Curbing the opioid epidemic and related infectious diseases calls for routine testing and treatment of patients in clinics and hospitals, three addiction treatment and infectious diseases experts recommended in a series of action steps published in the Annals of Internal Medicine. The authors based their conclusions on proceedings from a National Academies of Sciences, Engineering and Medicine (NASEM) workshop on the subject, in which all participated.

The opioid crisis is claiming American lives every day. The number of drug overdoses has increased by 300% from 1999 to 2016, according to the Centers for Disease Control and Prevention (CDC). Many drug addicted individuals whose prescriptions are cut off turn to injected drugs, contributing to a rise in HIV, hepatitis C and other infections. The epidemic has caught the attention of all healthcare sectors, including the laboratory community. AACC has closely been following this topic, addressing the role of clinical labs in solving this health crisisat its recent 70th AACC Annual Scientific Meeting & Clinical Lab Expo in Chicago.

In wake of these troubling developments, NASEM held a workshop in March to discuss approaches for reducing infectious disease comorbidities caused by injected drug use. The meeting covered a number of topics, such as the connection between opioid use and outbreaks of viral hepatitis, HIV, and endocarditis in specific regions of the country, and working within existing public health, medical, and criminal justice systems to treat infection and prevent disease in injectable drug users. Participants discussed the availability of funds to carry out new strategies and also delved into topic of respectful treatment of patients.

NASEM issued a report on the proceedings, which underscored the need to bolster opioid use disorder (OUD) treatment and its intersecting infectious disease components in healthcare settings. Healthcare facilities offer the perfect opportunity to find and treat these individuals, but few have resources to do so. “The workshop proceedings and proposed strategies can provide a springboard for intensified and informed discussions about effective approaches to support the integration of infectious disease prevention and treatment into our comprehensive opioid strategy at the federal, state and local levels,” wrote Corinna Dan, RN, MPH, viral hepatitis policy advisor with the U.S. Department of Health and Human Services’ Office of HIV/AIDS and Infectious Disease Policy, and Adm. Brett P. Giroir, MD, assistant secretary for health, in a blog post about the workshop.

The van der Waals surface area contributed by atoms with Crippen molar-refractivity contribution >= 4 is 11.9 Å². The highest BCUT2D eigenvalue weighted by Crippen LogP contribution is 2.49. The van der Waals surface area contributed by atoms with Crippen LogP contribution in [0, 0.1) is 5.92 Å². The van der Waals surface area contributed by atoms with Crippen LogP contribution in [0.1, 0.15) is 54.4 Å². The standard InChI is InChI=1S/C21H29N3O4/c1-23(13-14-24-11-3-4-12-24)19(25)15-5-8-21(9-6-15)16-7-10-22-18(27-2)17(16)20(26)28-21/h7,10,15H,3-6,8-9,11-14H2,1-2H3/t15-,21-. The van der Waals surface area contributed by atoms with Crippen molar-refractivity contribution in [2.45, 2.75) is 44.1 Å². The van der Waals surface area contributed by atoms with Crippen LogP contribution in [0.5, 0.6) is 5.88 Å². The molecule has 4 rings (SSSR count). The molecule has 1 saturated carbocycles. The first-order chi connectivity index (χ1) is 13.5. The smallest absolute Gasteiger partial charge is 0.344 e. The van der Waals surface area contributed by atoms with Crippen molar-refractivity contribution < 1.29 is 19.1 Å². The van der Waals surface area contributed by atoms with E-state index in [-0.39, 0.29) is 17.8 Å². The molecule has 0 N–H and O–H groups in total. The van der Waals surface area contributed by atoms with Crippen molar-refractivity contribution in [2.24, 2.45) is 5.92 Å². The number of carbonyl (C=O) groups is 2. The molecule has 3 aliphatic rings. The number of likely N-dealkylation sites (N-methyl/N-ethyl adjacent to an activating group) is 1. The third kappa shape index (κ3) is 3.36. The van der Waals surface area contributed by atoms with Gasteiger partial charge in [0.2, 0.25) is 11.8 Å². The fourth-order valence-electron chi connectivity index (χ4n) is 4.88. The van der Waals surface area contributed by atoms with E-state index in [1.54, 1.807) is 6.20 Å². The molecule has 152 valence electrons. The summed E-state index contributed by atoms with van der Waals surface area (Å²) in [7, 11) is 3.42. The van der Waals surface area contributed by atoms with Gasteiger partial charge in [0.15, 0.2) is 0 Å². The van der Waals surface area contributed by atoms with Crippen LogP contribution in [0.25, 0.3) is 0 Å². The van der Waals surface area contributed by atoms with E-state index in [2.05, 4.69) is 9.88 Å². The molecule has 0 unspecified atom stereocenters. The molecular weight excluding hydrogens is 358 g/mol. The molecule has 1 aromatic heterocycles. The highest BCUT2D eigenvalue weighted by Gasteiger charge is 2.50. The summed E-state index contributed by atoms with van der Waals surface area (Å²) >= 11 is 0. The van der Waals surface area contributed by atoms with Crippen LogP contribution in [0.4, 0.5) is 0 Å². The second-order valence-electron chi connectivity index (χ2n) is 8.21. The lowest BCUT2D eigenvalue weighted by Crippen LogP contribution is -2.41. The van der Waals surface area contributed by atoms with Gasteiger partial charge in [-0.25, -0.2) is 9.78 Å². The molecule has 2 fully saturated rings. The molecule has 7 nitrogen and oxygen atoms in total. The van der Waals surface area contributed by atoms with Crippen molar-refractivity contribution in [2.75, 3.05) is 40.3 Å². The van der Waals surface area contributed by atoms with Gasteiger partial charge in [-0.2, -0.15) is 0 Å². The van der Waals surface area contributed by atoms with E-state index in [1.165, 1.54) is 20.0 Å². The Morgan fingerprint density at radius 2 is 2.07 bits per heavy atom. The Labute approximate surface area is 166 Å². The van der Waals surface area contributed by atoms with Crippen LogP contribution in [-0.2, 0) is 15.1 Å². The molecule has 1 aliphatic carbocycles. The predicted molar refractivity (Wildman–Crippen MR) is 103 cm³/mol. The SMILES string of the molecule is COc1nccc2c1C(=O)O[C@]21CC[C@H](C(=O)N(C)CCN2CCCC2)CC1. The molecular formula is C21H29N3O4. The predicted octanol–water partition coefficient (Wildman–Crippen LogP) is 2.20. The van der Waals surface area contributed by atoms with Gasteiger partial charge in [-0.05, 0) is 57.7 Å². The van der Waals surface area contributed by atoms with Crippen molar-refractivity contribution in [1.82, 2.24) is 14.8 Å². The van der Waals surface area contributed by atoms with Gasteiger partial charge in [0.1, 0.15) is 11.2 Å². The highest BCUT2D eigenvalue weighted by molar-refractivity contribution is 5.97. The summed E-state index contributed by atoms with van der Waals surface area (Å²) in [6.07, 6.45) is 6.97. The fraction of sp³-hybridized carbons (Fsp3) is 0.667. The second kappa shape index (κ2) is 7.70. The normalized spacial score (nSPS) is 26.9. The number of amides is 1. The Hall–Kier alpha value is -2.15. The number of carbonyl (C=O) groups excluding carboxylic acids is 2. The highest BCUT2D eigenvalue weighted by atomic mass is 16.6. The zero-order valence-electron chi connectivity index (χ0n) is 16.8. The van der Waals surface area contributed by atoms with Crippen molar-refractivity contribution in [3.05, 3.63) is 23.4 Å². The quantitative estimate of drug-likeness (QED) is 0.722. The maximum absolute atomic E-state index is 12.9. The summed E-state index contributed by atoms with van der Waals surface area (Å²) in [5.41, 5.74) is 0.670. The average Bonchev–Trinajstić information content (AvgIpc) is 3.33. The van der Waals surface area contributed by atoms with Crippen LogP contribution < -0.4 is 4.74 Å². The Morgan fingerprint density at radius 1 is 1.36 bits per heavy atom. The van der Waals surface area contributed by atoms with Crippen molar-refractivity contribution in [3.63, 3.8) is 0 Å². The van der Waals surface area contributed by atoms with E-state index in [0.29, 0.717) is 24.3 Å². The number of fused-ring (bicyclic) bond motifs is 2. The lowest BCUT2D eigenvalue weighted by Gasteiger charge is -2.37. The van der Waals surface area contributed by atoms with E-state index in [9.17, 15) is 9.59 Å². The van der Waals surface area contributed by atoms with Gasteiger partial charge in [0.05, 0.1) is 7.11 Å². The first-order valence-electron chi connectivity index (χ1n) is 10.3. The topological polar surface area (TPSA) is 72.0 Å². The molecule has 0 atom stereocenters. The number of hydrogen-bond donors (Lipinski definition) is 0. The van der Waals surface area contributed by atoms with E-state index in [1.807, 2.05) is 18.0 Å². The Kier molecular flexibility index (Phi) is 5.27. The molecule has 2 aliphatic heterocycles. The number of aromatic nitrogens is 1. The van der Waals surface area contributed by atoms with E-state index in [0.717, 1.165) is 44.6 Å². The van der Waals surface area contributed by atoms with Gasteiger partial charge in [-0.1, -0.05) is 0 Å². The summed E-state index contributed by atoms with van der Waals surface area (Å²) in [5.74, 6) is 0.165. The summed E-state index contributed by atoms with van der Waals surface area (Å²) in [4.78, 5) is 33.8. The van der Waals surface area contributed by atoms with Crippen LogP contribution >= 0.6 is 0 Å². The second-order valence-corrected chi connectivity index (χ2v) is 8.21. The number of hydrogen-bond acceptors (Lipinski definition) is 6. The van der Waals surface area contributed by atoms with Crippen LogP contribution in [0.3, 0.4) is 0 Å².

Based on these discussions, Carlos del Rio, MD, chair of the NASEM workshop committee and professor of medicine at Emory University School of Medicine in Atlanta, teamed up with two other workshop participants, Sandra A. Springer, MD, director of the Infectious Disease Outpatient Clinic at Yale University in New Haven, Connecticut, and P. Todd Korthuis, MD, MPH, program director of the addiction medicine fellowship at Oregon Health and Science University in Portland, to co-author a related commentary in the Annals of Internal Medicine.

“Treatment can save lives,” said Korthuis in a statement. “The national opioid epidemic can turn around if we embrace opioid use disorder as a chronic medical condition that needs treatment instead of a moral issue or the result of poor willpower.”

The article described five actions steps to target OUD and related infectious diseases:

  • Conduct OUD screening in all relevant healthcare settings;
  • Immediately prescribe effective medication treatment for OUD and/or for opioid withdrawal symptoms;
  • Develop hospital-based protocols that make it easier to initiate OUD treatment and link to community-based treatment upon discharge;
  • Boost OUD training to personnel in hospitals, medical schools, physician assistant schools, nursing schools, and residency programs; and
  • Increase states’ access to addiction care and funding to provide effective OUD therapies.

“All healthcare providers are needed to combat the OUD epidemic and its infectious consequences. Those who treat infectious complications of OUD are well-suited to screen for OUD and begin treatment with effective [Food and Drug Administration]-approved medications. Integrating our collective skills may make the difference between life and death for patients living with OUD,” the three experts concluded.